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surfside up 02-02-2015 02:11 AM

Hi, I am new to this site! We bought a 79' Triple E/Surfside about a month ago and wi
 
One of the issues I have noticed upon purchasing it and driving on the Island Hwy, that there is some vibration at around 100 km/hr. Is this common? Should I be driving slower than that? We were told the wheel bearings were recently redone. We checked the tire pressure and topped up the air to correct pressure, but still no improvement.
Any comments/tips are appreciated.
Harvey


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Borrego Dave 02-02-2015 03:20 AM

Quote:

Originally Posted by surfside up (Post 502652)
One of the issues I have noticed upon purchasing it and driving on the Island Hwy, that there is some vibration at around 100 km/hr. Is this common? Should I be driving slower than that? We were told the wheel bearings were recently redone. We checked the tire pressure and topped up the air to correct pressure, but still no improvement.
Any comments/tips are appreciated.
Harvey


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Welcome to the group Harvey, you'll get a number of answers for this. My first thought would be your tires are not balanced and or the tires are getting up in age and may be starting to seperate. You only mention one road, was that the only time that happened and what is your tow rig? Some roads or sections do cause a "bucking" if you're at the right speed and wheel base. Don't think bearings would cause a vibration but could be wrong. I would advise you to check the bearings and seals yourself just to be sure they are good to go. That's kind of a yearly PM item anyway. Also check the brakes for good working condition, if you have them, and the date codes of the tires as the trailer is new to you. You may want to replace the tires if they are 3 or 4 years old. If for no other reason than you will have a start date for service life. Think everybody here would agree that tires, bearings, lights and brakes are the first things to do to a new to them trailer. Sorry, I got off topic a bit from your original question.

MC1 02-02-2015 05:59 AM

Good day Harvey. Can you post a picture of your rig. A side view would be ideal. A picture is worth a 1,000 words and a good place start re evaluating your issues. Thnxs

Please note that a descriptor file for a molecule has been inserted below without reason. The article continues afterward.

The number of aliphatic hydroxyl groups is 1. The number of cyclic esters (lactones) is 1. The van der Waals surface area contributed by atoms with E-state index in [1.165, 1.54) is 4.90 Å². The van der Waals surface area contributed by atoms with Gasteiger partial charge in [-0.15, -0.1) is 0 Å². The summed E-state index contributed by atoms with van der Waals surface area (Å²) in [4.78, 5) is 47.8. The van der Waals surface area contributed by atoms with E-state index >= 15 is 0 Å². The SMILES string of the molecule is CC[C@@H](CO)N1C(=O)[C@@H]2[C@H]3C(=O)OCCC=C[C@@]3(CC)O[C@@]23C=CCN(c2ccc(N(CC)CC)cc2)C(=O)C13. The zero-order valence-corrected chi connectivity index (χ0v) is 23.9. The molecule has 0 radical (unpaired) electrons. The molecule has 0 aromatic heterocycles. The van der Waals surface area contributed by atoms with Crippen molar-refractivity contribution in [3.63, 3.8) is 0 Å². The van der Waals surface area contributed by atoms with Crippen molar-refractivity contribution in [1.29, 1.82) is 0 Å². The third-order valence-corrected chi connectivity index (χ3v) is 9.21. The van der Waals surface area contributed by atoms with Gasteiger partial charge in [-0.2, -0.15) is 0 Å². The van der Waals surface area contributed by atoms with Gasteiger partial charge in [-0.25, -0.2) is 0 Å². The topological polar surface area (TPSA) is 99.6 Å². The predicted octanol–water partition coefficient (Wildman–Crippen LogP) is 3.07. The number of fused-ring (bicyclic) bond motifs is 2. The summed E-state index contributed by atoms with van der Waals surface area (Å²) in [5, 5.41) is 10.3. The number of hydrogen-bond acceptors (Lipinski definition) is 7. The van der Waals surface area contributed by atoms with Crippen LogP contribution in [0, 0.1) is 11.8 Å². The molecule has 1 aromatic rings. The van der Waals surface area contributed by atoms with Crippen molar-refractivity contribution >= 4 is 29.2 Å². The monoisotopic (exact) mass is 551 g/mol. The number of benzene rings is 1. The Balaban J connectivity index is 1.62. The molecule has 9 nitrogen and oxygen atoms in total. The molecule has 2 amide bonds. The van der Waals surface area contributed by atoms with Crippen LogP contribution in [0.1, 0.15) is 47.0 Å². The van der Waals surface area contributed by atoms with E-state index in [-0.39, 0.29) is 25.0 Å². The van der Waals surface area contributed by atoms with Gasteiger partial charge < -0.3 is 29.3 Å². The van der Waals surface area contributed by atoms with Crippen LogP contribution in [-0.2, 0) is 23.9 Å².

padlin00 02-02-2015 06:52 AM

Welcome Harvey
I agree with Dave, have the tires balanced. Many tire shops do NOT balance trailer tires unless told to do so. after that I'd have the axle checked, trailers tend to get driven over curbs too often.

Bob Miller 02-02-2015 08:59 AM

First "We were told that...." doesn't count unless some sort of documentation is provided. While not often the cause of the problem you are having, I'd still pull both wheels and inspect for clean grease and good bearings. It's cheap and easy to do and bearing failures can get very expensive and, like landing an airplane with the wheels up, it will ruin an otherwise perfect day.


Next I'd look at the dates on the tires, if they are over 6 years old it's time to replace anyway. Some types of tires still get flat spots and/or out of round if not used for a very long time.


Last, if the previous owner ever used any kind of emergency air can, it puts a form of latex in the tire to seal any leaks. Left to set, the goo can settle and harden into a lump, throwing a tire out of balance.


And last (again) Lift each tire about 1/2 inch (12mm for you, LOL) and spin them, if they are out of round you will get the problem you describe and it's time for new tires again.


But again, start with age dates and bearing service and let us know what you find.




surfside up 02-02-2015 02:05 PM

Thank you all for your responses. As I am a first time RV owner, there is much to learn, but I'm grateful to have found this site.
Bob, your comment about flat spots on tires that have sat for awhile is a valid point, and I will definitely have the bearings and balancing done if the tires are keepers, if not, new tires too!
Our surfside is 14' and towed with a 2010 GMC Sierra. The trailer appears in good condition, but needing some upgrades inside and out. I am a journeyman carpenter by trade and look forward to working on it. My first full time job was working for Edson Trailers in Neepawa Man back in 71/72, but they were wood frame and aluminum. I have no experience with fibreglass.
I believe Edson was bought by Triple E and moved from Neepawa to Morden/Winkler??? I'm sure someone here could shed some light on that!!
I will try and post some pics here soon.
Thanks again,


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Bob Miller 02-02-2015 03:02 PM

And if they try to balance them and need a lot of weight, it coul d also be casued by the Fix-a-flat stuff I mentioned earlier.


If you would like, you can browse some of my recent projects here for ideas:
RV Toys Photos by advocateone | Photobucket




EcoHeliGuy 02-02-2015 03:11 PM

Hi, I am new to this site! We bought a 79' Triple E/Surfside about a month ag...
 
1) Check that the tires are trailer tires. "ST" should be in the dimension markings. The majority of ST tires are only speed rated up to 104km/h (higher is available)

2) Tires are fully inflated to the max pressure of the sidewalk rating when cold (trailer hasn't moved for hours)

3) look for bulging on tires (inner/outer sidewalls and tread)

4) Jack a wheel off the ground and physically jerk and pull the wheel as well as rock it to see if there is any play.

5) Insure your trailer was applying down pressure on the tow vehicle, if your trailer is too light on the hitch then the hitch floats and bounces

6) Insure the coupler is tight on the ball, remove hitch from TV and latch the coupler onto the ball. This should be slightly snug. If you can find slack the coupler needs tightening. You want it just tight enough that it has light resistance when moving the hitch by hand, but not enough to effect the latch operation.

After all these check take the wheels to be balanced.

Also the Island highway has a few areas that are ripply


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RogerDat 02-02-2015 03:39 PM